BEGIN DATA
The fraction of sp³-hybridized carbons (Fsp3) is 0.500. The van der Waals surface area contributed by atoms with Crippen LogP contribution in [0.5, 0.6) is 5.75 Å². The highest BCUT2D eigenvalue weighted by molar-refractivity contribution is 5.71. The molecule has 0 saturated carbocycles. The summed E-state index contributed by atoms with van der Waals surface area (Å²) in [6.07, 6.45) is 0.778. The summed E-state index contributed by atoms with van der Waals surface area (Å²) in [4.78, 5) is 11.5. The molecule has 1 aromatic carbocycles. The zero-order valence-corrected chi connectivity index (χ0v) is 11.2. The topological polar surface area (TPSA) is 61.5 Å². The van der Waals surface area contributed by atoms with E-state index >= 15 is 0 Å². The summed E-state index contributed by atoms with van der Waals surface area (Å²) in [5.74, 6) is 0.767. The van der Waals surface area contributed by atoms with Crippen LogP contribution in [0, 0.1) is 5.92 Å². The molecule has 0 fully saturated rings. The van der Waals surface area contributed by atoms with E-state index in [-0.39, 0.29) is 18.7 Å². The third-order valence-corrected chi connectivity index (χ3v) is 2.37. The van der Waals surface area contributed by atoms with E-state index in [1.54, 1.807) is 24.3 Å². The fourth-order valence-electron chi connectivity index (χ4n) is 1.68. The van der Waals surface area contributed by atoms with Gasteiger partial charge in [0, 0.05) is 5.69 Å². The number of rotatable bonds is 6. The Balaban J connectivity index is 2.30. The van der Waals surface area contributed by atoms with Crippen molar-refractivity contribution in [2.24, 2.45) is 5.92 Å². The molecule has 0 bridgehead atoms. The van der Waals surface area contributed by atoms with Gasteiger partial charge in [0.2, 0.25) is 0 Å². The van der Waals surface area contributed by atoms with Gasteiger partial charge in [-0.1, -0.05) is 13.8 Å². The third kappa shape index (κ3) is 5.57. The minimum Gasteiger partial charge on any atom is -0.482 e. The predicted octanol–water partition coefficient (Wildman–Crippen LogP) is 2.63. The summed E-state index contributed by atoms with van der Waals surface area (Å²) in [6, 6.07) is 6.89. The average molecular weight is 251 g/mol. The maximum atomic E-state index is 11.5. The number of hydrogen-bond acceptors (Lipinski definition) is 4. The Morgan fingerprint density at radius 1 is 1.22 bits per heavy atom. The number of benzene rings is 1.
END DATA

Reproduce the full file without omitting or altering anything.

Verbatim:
The fraction of sp³-hybridized carbons (Fsp3) is 0.500. The van der Waals surface area contributed by atoms with Crippen LogP contribution in [0.5, 0.6) is 5.75 Å². The highest BCUT2D eigenvalue weighted by molar-refractivity contribution is 5.71. The molecule has 0 saturated carbocycles. The summed E-state index contributed by atoms with van der Waals surface area (Å²) in [6.07, 6.45) is 0.778. The summed E-state index contributed by atoms with van der Waals surface area (Å²) in [4.78, 5) is 11.5. The molecule has 1 aromatic carbocycles. The zero-order valence-corrected chi connectivity index (χ0v) is 11.2. The topological polar surface area (TPSA) is 61.5 Å². The van der Waals surface area contributed by atoms with E-state index >= 15 is 0 Å². The summed E-state index contributed by atoms with van der Waals surface area (Å²) in [5.74, 6) is 0.767. The van der Waals surface area contributed by atoms with Crippen LogP contribution in [0, 0.1) is 5.92 Å². The molecule has 0 fully saturated rings. The van der Waals surface area contributed by atoms with E-state index in [-0.39, 0.29) is 18.7 Å². The third-order valence-corrected chi connectivity index (χ3v) is 2.37. The van der Waals surface area contributed by atoms with E-state index in [1.54, 1.807) is 24.3 Å². The fourth-order valence-electron chi connectivity index (χ4n) is 1.68. The van der Waals surface area contributed by atoms with Gasteiger partial charge in [0, 0.05) is 5.69 Å². The number of rotatable bonds is 6. The Balaban J connectivity index is 2.30. The van der Waals surface area contributed by atoms with Crippen molar-refractivity contribution in [2.24, 2.45) is 5.92 Å². The molecule has 0 bridgehead atoms. The van der Waals surface area contributed by atoms with Gasteiger partial charge in [0.2, 0.25) is 0 Å². The van der Waals surface area contributed by atoms with Gasteiger partial charge in [-0.1, -0.05) is 13.8 Å². The third kappa shape index (κ3) is 5.57. The minimum Gasteiger partial charge on any atom is -0.482 e. The predicted octanol–water partition coefficient (Wildman–Crippen LogP) is 2.63. The summed E-state index contributed by atoms with van der Waals surface area (Å²) in [6, 6.07) is 6.89. The average molecular weight is 251 g/mol. The maximum atomic E-state index is 11.5. The number of hydrogen-bond acceptors (Lipinski definition) is 4. The Morgan fingerprint density at radius 1 is 1.22 bits per heavy atom. The number of benzene rings is 1.